Indian campaigns aren’t really designed in the usual sense, unlike in the US: logos, typefaces and imagery, thoughtfully created and effectively orchestrated. But widen the window of design to view communication, and the effectiveness of Indian campaigns pops into focus.

Consider the campaign as a totality of impressions: actions, statements, media reports, symbolism, and the like. Look beyond the fabulously chaotic visual arena, and attend to the theatres of message and rhetoric. Especially, listen for the unspoken: the signalling, or the suggestions beyond the verbal.

The campaign should include Mr Modi’s last tenure, His governance tends to be in campaign mode: carefully scripted events and messaging.

The winning campaign, defined like this, spoke better to emotion, using reason only to rationalise its appeals. By this reckoning, Mr Modi’s BJP was much the better campaign. Its appeal came from classic visceral, gut-driven methods. It played to the anxieties of millions, not always expressed (except in the last few years).

It sharpened these anxieties by underlining group identities, both of its flock and of its opponents. Moreover, it was coherent, that is, the messages across the ecosystem, from base utterances to presidential statements, reinforces each other and maintained consistency over time. The resulting grand narrative increased their effectiveness.

Central to the structure of the Modi-BJP campaign is the strong, muscular and decisive leader as a centrepiece. Populist toughness is the leader’s personal style which eclipses or subsumes the party’s. Tough talk on internal divisions and neighbourly relations was and will be positioned as a necessary antidote to impotent intellectualism.

The responses to the Uri and Pulwama strikes became perfect opportunities to display militarism. The film dramatising Uri became a top grosser. Pulwama’s timing halted the talk of opposition momentum. Personal credit was given and accepted, the strongman won the war.

Just as visceral was demonetisation, a daring display of will, regardless of its economic failure (or success) and its allegedly political intent. The signal is everything: bitter medicine, unconstrained by feeble intellectualising or corrupt interests (the opposition’s two faces). The film portrayal of Manmohan Singh as a weak PM came in handy as contrast.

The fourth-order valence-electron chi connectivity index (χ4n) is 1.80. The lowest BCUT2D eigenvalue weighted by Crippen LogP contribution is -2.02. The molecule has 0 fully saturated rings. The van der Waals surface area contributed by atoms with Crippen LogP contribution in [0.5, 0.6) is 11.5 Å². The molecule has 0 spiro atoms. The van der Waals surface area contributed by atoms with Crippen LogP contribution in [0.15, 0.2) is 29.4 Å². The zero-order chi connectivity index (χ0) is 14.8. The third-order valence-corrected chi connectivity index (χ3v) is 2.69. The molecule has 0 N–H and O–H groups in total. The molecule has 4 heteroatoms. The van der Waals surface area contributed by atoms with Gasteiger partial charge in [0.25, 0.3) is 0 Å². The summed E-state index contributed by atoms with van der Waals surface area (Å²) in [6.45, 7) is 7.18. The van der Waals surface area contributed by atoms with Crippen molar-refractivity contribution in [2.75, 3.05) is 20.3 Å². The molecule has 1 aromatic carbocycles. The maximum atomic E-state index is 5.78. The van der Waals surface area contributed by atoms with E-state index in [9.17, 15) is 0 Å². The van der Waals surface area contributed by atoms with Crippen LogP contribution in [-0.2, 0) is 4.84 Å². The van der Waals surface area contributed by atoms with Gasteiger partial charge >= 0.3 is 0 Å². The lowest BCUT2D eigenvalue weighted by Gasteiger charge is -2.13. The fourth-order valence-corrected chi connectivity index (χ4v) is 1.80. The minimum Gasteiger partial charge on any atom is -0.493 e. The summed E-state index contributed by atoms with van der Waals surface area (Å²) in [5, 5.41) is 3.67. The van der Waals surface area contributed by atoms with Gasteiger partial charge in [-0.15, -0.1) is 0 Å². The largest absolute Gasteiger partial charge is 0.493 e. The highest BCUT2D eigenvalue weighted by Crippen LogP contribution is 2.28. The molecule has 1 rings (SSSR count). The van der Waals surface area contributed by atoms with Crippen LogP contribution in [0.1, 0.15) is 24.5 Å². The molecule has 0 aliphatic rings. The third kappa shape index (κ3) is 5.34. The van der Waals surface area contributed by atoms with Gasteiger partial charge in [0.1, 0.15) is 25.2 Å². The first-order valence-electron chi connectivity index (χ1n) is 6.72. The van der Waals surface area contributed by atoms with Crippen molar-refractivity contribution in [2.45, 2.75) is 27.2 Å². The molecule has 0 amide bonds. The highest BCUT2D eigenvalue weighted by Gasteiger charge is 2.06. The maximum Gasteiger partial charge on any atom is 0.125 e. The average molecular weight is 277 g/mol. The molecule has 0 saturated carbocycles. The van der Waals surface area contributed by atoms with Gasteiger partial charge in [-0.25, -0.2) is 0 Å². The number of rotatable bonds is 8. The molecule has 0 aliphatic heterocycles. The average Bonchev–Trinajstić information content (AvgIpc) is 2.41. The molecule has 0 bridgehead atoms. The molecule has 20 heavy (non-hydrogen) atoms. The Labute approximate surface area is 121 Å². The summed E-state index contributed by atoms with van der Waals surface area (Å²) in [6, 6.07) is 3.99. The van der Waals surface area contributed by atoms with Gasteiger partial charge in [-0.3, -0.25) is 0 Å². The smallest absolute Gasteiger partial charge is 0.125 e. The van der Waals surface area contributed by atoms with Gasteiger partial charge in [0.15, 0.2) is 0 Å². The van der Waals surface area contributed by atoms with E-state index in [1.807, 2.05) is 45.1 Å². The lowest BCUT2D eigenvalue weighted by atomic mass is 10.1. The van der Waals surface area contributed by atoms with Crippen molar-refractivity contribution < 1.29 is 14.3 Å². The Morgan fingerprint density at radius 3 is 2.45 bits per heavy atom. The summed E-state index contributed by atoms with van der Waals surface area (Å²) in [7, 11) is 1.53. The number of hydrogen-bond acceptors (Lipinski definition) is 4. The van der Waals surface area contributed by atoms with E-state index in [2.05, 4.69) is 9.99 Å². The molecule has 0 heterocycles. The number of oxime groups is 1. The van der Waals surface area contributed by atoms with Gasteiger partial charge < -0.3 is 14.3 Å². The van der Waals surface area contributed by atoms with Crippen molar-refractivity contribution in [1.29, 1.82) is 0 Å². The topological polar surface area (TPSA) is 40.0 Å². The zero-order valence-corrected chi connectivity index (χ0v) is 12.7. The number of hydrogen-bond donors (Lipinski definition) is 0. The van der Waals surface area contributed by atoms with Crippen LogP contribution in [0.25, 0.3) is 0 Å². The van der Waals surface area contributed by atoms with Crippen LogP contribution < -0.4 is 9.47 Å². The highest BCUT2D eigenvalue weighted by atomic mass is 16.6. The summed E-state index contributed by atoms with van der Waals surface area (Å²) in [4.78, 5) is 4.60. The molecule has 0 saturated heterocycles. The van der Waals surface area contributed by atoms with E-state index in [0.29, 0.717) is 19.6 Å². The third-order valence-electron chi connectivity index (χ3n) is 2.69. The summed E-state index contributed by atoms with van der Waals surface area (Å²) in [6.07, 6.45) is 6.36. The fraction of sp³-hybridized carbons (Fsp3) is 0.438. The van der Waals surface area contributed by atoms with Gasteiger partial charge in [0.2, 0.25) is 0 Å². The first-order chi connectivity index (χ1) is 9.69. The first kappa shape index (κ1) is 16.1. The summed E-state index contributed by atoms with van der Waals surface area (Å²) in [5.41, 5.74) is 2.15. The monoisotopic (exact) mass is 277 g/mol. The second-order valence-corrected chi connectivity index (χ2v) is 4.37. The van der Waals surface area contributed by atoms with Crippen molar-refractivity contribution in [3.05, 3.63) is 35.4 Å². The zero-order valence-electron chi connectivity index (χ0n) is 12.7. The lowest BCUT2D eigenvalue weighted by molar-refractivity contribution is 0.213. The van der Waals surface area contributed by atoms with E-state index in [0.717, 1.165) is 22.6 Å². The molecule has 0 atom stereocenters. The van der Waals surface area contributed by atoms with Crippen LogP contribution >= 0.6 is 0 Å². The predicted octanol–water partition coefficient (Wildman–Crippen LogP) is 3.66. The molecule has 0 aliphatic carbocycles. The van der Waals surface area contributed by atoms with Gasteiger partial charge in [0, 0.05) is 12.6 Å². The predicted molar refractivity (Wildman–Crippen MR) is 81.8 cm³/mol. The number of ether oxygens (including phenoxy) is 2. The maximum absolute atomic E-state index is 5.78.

Identity is tied to this by having the strong-leader-centrepiece represent a broad consensus of the anti-intellectual, unlearned, earthy common-folk, pitted against the previously ruling classes. To them, the speculation that Ganesha’s elephant head suggests ancient plastic surgery might well have been upheld as genuine theistic belief, rather than a lack of science. Likewise the prime-minister’s self-reported intervention, sending in fighters in cloudy weather to evade enemy radar may have demonstrated the victory of audacity and common wisdom over timid technocracy.

Mr Modi was, and is, pictured as celibate, an ascetic, a fakir, and thus a man of sacrifice. TV caught him meditating in a man-made cave, during, naturally, the ‘silent period’. The other side: all family skeletons, and atheism leavened with new-age Buddhism or new-found Hindu-ness.

Identity in this campaign was also signalled by actions that challenged nominal secularism as a criterion for leadership. The religious populism of a Mahant-strongman served as a trishul against other strongmen. Opposed groups were reduced to termites (or to Pakistanis) by various arms of the party machine, allowing a bundling of Muslims and their political support as the enemy.

An identity war needs an enemy. Its figurehead remains the purge-worthy Congress but also a spectrum of civil and political dissenters. Their supporters’ tags are designed to attack both class and politics. Urban Naxals, Lutyen’s types, Tukde-tukde gang, presstitutes—they are of a class foreign to the flock. Chaiwala and the chowkidar sub-campaign were more than deft retorts to a Congress slur in 2014 or a corruption charge this time around. The class resonance is unmistakable, and may have even earned Mr Modi some subaltern sympathy. I (we) are one of you; they are the opposite.

But their opponents were observably foreign in origin. Priyanka Gandhi’s playing with a snake was swiftly recast as oriental entertainment. The tagging of the young Gandhis as both un-Indian and baba-log resonates with earlier mocking references to ‘Italian uncles’, their mother and angrez-minded great-grandfather. This is coherence.

The closest the opposition came to a campaign theme was ‘the idea of India’, which criticised strongman-style nationalism, and purported to protect democratic principles (secularism, tolerance, dissent) and institutions (from universities to central banks) from Modi’s BJP. These abstractions don’t appeal to the visceral instinct. They require Class IX civics and some reflection to appreciate. Rafale corruption flew briefly, but was grounded for technical reasons. The Congress president did try to connect suit-boot ki sarkar to crony capitalism, a start of a coherent theme based on a potent visual (following the PM’s choice of suiting), but couldn’t sustain the connection.

Set against the chatterati’s clucking was the young voter who appeared regularly on evening television. He would admit that his lot is bad, yet underlined his faith in the potency of the national strongman, above his party, for reasons that seemed unnecessary to explain. Gut level feelings like these make or break election campaigns. Reasons are rationalisations, but emotions drive actions.


First published in a slightly modified form under the title ‘The ‘fakir’ took on the ‘foreigner’, and emotion won the day’.